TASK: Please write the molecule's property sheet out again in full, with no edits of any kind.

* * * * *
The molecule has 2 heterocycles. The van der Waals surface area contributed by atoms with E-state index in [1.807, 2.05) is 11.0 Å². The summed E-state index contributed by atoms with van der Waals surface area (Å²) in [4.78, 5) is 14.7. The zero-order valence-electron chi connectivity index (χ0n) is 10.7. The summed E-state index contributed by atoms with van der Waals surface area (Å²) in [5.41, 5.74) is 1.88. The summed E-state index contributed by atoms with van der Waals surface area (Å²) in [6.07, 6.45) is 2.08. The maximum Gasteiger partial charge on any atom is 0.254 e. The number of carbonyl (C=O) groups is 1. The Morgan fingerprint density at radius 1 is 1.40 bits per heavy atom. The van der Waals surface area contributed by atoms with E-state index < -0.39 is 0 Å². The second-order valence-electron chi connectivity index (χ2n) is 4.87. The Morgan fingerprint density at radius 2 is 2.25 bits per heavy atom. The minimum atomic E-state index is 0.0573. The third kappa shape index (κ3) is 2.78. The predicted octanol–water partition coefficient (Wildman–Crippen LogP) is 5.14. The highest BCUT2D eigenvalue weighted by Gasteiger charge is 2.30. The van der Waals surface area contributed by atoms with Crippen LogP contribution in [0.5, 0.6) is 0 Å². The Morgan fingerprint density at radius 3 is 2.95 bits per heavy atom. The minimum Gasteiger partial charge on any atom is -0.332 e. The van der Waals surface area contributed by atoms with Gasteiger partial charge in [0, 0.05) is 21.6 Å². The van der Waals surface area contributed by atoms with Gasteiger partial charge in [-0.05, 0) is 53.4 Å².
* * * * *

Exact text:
The molecule has 2 heterocycles. The van der Waals surface area contributed by atoms with E-state index in [1.807, 2.05) is 11.0 Å². The summed E-state index contributed by atoms with van der Waals surface area (Å²) in [4.78, 5) is 14.7. The zero-order valence-electron chi connectivity index (χ0n) is 10.7. The summed E-state index contributed by atoms with van der Waals surface area (Å²) in [5.41, 5.74) is 1.88. The summed E-state index contributed by atoms with van der Waals surface area (Å²) in [6.07, 6.45) is 2.08. The maximum Gasteiger partial charge on any atom is 0.254 e. The number of carbonyl (C=O) groups is 1. The Morgan fingerprint density at radius 1 is 1.40 bits per heavy atom. The van der Waals surface area contributed by atoms with E-state index < -0.39 is 0 Å². The second-order valence-electron chi connectivity index (χ2n) is 4.87. The Morgan fingerprint density at radius 2 is 2.25 bits per heavy atom. The minimum atomic E-state index is 0.0573. The third kappa shape index (κ3) is 2.78. The predicted octanol–water partition coefficient (Wildman–Crippen LogP) is 5.14. The highest BCUT2D eigenvalue weighted by Gasteiger charge is 2.30. The van der Waals surface area contributed by atoms with Crippen LogP contribution in [0.5, 0.6) is 0 Å². The Morgan fingerprint density at radius 3 is 2.95 bits per heavy atom. The minimum Gasteiger partial charge on any atom is -0.332 e. The van der Waals surface area contributed by atoms with Gasteiger partial charge in [0, 0.05) is 21.6 Å². The van der Waals surface area contributed by atoms with Gasteiger partial charge in [-0.05, 0) is 53.4 Å².